Poverty can happen to anyone. (Guardian column, Feb 2013).

This is such a good story that touches on one of the topics I mentioned in my blog the other day. I had to share her well put answer to people’s bias against those people having trouble for reasons we don’t know. Many of us have had bizarrely difficult times and there wasn’t much we could have done to prevent it at the time. In hindsight we might see ways we could have changed it sooner, but you cannot regret your decisions and sometimes it is not easy to think logically about some things.

COOKING ON A BOOTSTRAP

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I didn’t manage to say very much on Channel 5’s The Big Benefits Row, beyond an opening remark about people not being able to just rock up to a food bank with a carrier bag and help themselves. I started to talk about the Trussell Trust when Edwina Currie, also on my panel, cut over me to talk about my grandfather’s circumstances.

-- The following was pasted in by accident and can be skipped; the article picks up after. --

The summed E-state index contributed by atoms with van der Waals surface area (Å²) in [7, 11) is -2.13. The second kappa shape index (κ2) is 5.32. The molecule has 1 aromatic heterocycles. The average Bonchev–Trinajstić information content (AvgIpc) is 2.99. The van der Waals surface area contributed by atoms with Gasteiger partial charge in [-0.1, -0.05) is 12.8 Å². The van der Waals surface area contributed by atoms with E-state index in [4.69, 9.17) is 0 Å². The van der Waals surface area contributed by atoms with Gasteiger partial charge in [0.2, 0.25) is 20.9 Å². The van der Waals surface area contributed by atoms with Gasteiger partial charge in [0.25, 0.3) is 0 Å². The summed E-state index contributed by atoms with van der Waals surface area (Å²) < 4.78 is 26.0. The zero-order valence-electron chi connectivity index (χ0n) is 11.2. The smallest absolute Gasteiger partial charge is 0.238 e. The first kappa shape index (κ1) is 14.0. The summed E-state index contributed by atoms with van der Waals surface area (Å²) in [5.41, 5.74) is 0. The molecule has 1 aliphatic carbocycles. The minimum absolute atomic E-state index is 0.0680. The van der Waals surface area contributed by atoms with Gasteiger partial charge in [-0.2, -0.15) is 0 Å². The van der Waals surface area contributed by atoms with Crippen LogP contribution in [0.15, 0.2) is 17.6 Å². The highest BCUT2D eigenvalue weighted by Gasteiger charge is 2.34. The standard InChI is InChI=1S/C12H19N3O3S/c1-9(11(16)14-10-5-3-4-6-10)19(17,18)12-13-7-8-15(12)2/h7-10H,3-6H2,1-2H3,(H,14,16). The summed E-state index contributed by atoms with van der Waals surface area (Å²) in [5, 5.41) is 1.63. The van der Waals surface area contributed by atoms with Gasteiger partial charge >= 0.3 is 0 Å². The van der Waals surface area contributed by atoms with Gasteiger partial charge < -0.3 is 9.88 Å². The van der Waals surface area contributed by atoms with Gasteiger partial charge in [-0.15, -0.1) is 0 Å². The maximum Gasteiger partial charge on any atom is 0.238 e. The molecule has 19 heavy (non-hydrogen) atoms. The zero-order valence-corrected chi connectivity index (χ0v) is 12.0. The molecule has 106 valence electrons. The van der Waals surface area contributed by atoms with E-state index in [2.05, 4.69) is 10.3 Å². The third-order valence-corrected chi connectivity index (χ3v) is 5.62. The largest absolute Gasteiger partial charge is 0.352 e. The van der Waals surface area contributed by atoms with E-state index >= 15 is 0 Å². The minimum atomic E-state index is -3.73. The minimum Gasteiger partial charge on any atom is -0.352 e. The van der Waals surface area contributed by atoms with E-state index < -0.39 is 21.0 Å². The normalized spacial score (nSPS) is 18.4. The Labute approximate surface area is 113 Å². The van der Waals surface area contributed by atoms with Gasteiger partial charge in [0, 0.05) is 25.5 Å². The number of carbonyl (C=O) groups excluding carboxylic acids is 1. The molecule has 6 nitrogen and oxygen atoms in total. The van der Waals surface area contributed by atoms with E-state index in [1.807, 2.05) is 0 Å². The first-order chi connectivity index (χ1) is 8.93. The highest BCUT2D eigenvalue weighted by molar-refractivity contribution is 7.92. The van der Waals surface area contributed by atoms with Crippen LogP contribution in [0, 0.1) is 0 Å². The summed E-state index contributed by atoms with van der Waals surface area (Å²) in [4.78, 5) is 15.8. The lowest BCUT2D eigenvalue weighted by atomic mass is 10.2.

I wanted to say that poverty is almost indescribable to Edwina and co with their blinkered, self-righteous attitudes. That turning off the fridge because it’s empty anyway, that sitting across the table from your young son enviously staring down his breakfast, having freezing cold showers and putting your child to bed in god knows how many layers of clothes in the evening – it’s distressing. Depressing. Destabilising.

Imagine living for 11 weeks with no housing benefit, because of “delays”. Imagine those 77 days of being chased for rent…

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